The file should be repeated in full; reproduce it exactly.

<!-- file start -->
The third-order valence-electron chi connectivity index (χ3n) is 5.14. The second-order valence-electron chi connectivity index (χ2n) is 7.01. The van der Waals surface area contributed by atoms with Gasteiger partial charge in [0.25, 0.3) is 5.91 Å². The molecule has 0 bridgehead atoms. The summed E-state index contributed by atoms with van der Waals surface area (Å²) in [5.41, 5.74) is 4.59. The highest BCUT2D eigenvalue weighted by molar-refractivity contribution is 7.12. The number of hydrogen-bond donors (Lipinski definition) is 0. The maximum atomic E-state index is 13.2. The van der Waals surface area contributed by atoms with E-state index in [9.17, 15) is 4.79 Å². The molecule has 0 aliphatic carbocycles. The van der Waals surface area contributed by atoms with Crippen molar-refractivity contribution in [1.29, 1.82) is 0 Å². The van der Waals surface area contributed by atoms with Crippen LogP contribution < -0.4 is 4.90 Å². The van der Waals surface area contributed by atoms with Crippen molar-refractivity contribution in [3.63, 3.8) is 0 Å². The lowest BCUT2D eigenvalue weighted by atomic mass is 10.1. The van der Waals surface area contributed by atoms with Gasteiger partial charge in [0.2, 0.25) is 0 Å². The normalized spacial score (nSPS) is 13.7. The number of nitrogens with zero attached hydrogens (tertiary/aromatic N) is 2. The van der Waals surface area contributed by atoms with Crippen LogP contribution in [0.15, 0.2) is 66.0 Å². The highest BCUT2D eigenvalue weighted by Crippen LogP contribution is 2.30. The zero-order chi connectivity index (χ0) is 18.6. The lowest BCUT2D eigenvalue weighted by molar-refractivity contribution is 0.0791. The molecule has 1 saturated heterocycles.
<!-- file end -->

The third-order valence-electron chi connectivity index (χ3n) is 5.14. The second-order valence-electron chi connectivity index (χ2n) is 7.01. The van der Waals surface area contributed by atoms with Gasteiger partial charge in [0.25, 0.3) is 5.91 Å². The molecule has 0 bridgehead atoms. The summed E-state index contributed by atoms with van der Waals surface area (Å²) in [5.41, 5.74) is 4.59. The highest BCUT2D eigenvalue weighted by molar-refractivity contribution is 7.12. The number of hydrogen-bond donors (Lipinski definition) is 0. The maximum atomic E-state index is 13.2. The van der Waals surface area contributed by atoms with E-state index in [9.17, 15) is 4.79 Å². The molecule has 0 aliphatic carbocycles. The van der Waals surface area contributed by atoms with Crippen molar-refractivity contribution in [1.29, 1.82) is 0 Å². The van der Waals surface area contributed by atoms with Crippen LogP contribution < -0.4 is 4.90 Å². The van der Waals surface area contributed by atoms with Crippen molar-refractivity contribution in [3.63, 3.8) is 0 Å². The lowest BCUT2D eigenvalue weighted by atomic mass is 10.1. The van der Waals surface area contributed by atoms with Gasteiger partial charge in [0.2, 0.25) is 0 Å². The normalized spacial score (nSPS) is 13.7. The number of nitrogens with zero attached hydrogens (tertiary/aromatic N) is 2. The van der Waals surface area contributed by atoms with Crippen LogP contribution in [0.15, 0.2) is 66.0 Å². The highest BCUT2D eigenvalue weighted by Crippen LogP contribution is 2.30. The zero-order chi connectivity index (χ0) is 18.6. The lowest BCUT2D eigenvalue weighted by molar-refractivity contribution is 0.0791. The molecule has 1 saturated heterocycles.